Devilman: Crybaby Series Review

Devilman: Crybaby

StarringGriffin Burns, Kyle McCarley, and Cristina Valenzuela
Series DirectorMasaaki Yuasa
WriterIchirô Ôkôchi
Creator
Gô Nagai

Review by Evan Maroun

Boy, oh boy, oh boy.

Having recently come off binge watching My Hero Academia, (i’m very late to the fandom, I know) I was looking forward to a new anime to dive headfirst into. So, seeing Devilman: Crybaby freshly displayed on the Netflix featured header, it seemed like it was calling to me.

About 3/4 through the first episode, a hallucinogenic rave scene filled with nude neon partygoers that contorted into grotesque demons hit me hard with the realization: This was NOT some typical run-of-the-mill anime, and I should probably buckle up for the unfolding of this horrific acid trip.

Created by Gô Nagai in 1972 as a weekly manga series based on previous works of his titled Demon Lord Dante, an anime quickly followed, simply titled Devilman. Going into this series, I was not very familiar with the source material. So to find out that Devilman Crybaby is essentially the original story again, I felt relief as I wouldn’t have to have any prior knowledge…or would I?

The plot follows an emotional high school boy named Akira, who, at the beginning is pretty much your average anime protagonist. Along comes his childhood friend Ryo, who is (somehow a professor?) fully decked out in white with a long coat and a suitably colder, more mysterious personality.

After their reunion in the first episode, and during that bonkers rave scene I described, Akira is pulled headfirst from his naive worldview into the thick of the Demon world. He becomes inhabited by a powerful demon named Amon and wins the battle for control of his body–able to control his demon powers while maintaining the heart of a human. He then uses these powers to combat other demons inhabiting the world.

As someone who came into Devilman: Crybaby on a whim, and someone who has a pretty high tolerance for straight-up weirdness, I have to say, I think this series managed to surpass that threshold.

Me, more than a handful of times over the course of the show.

If you are turned off by the first episode, this show will not “get better around episode __ ” for you. It’s not one of those. It sets a very bizarre bar and then adheres to it. Some might say, pushes it further. So much so, that you start to ask yourself frequently, “wait, why are these things happening exactly?” and maybe that’s the wrong question to ask in an anime where a woman’s transformation into demon form concludes with her nipples biting the heads off two dudes. But hey, I like to be in the know.

The show is ten episodes in length, and while the first half of the season is competently paced, it doesn’t always feel like a natural progression in the story. The last few episodes also feel like they had far too much material to pack in still. The ending of the show will not sit well with everyone, but that’s the nature of this show. It features themes of religion, but also of xenophobia in its own way, which is surprisingly relevant for this type of show. However, it may be hard for some people to see these, as they may get caught on too much of the “shocking” material to take anything away from it.

Creatively, they took some bold decisions that didn’t really pay off. In the show, the original Devilman series exists. It’s a show people have heard of and its out there on the internet. So, what I couldn’t help but wonder is, if this show exists, and from what I understand, retains a very similar plot… wouldn’t they have known how this whole thing was all going to play out? Maybe longtime fans of the other series can enlighten me on this. Another thing is there is a group of wannabe rapper characters, and they rap in the show a few times… and it just didn’t vibe tonally. It was cool because you don’t see that in anime that often, but it felt like it was from another show entirely.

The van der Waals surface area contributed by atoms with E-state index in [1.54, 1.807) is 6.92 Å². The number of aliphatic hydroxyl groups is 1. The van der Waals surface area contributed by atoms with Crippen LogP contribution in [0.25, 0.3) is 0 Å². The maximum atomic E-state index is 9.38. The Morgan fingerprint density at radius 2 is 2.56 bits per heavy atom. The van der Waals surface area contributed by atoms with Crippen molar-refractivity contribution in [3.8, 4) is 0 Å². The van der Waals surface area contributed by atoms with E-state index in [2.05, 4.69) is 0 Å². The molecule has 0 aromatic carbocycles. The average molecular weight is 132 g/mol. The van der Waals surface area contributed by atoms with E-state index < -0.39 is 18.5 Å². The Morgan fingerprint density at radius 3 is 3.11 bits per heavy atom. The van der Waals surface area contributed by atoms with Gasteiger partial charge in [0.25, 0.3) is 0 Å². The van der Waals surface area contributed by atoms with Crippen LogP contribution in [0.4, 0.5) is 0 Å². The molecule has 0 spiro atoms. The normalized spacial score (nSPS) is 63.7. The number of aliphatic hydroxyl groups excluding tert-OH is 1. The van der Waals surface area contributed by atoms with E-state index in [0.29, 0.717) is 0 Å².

Inarguably, Devilman: Crybaby does nail one thing. That being it’s gorgeous and oftentimes trippy, animation style. Sometimes softly dreamlike yet simple in portraying the day-to-day routine of a high school student. Other times dripping neon and blood. Somehow, it works quite well; Separating the ordinary from the demon world lurking right under the noses of the humans. Knowing the director, Yuasa, who has worked on series like Adventure Time, Ping-Pong, and Space Dandy, it’s no wonder it has a unique style and feel to it all. Especially in the way many of the characters look and move, particularly in the track sequences after Akira obtains his powers. Originally played up for comedy, the demon-fueled running animations look incredible and animalistic in nature. After a few times seeing it, it’s no longer goofy, but just the nature of the demons.

By the time the credits rolled on the last episode of Devilman: Crybaby, I felt cold. If episode 1 goes 0-100 in the craziness category and keeps that up, episode 9 & 10 goes from 100%-300%. The story wasn’t all that gripping, and it felt a little all over the place. I stuck around for the great animation and the characters that weren’t bad per say. They just deserved a story that felt a lot more cohesive.

Verdict: Leave it. Unless… you are a fan of Devilman’s previous iterations, then maybe you would love this, I can’t really speak for them. For newcomers of the franchise though, like myself, this anime series is a hard one to recommend.

 

is a writer, filmmaker, and part-time crime fighter.You can catch him talking about the latest entertainment news, live tweeting shows, taking pics, & nerding out or airing his frustrations about such things on Twitter.

Evan Maroun

is a writer, filmmaker, and part-time crime fighter.You can catch him talking about the latest entertainment news, live tweeting shows, taking pics, & nerding out or airing his frustrations about such things on Twitter.

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